The ladder of inference explains how even in a congregation that averages 100 in attendance – or in a discussion between two people – the parties can end up having very divergent perspectives. It can also help us learn to explore situations through others’ eyes. How might differences at each rung of the ladder lead to ranges of beliefs and actions? Where are potential points at which further discussion might result in understanding and collaboration?

The ladder of inference could be a useful tool for committees or teams that are having trouble coming to agreement. Start at the bottom and work your way up. What are each person’s observations? What data do they choose to work with? Keep going up. Note where there are divergences. Hearing from one another is the starting point for real collaboration.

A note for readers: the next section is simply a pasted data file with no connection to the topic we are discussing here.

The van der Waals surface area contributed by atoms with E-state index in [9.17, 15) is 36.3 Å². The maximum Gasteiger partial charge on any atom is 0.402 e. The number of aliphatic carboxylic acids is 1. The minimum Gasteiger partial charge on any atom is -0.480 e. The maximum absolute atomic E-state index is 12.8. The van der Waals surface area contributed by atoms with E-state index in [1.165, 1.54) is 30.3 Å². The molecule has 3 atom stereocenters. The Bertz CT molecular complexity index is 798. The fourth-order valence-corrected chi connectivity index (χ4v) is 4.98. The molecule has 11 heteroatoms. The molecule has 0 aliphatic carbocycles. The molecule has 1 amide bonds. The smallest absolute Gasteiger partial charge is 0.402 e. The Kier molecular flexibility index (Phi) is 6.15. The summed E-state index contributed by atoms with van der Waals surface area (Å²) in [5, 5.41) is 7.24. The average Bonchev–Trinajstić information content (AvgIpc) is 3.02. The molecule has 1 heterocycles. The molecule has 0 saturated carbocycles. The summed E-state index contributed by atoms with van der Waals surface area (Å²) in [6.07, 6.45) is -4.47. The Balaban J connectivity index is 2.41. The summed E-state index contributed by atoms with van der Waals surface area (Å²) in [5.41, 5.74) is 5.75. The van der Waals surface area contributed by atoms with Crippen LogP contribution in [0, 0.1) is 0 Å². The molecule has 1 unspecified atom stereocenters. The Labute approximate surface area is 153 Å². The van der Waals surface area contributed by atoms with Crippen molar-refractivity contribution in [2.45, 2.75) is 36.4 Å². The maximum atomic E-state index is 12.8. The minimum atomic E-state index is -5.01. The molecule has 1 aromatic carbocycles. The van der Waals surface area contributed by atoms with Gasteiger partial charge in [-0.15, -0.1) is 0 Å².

The power of well-timed humor

I was done. I had spent four days presenting, networking, and wearing only moderately comfortable shoes at General Assembly. I was grateful and better for the interactions, but I was also ready to crawl into a hole and hibernate. The problem was, I had an 8:50 pm flight (delayed a half hour, naturally) and then an hour drive home once I landed. So I was grumpy when I boarded the plane.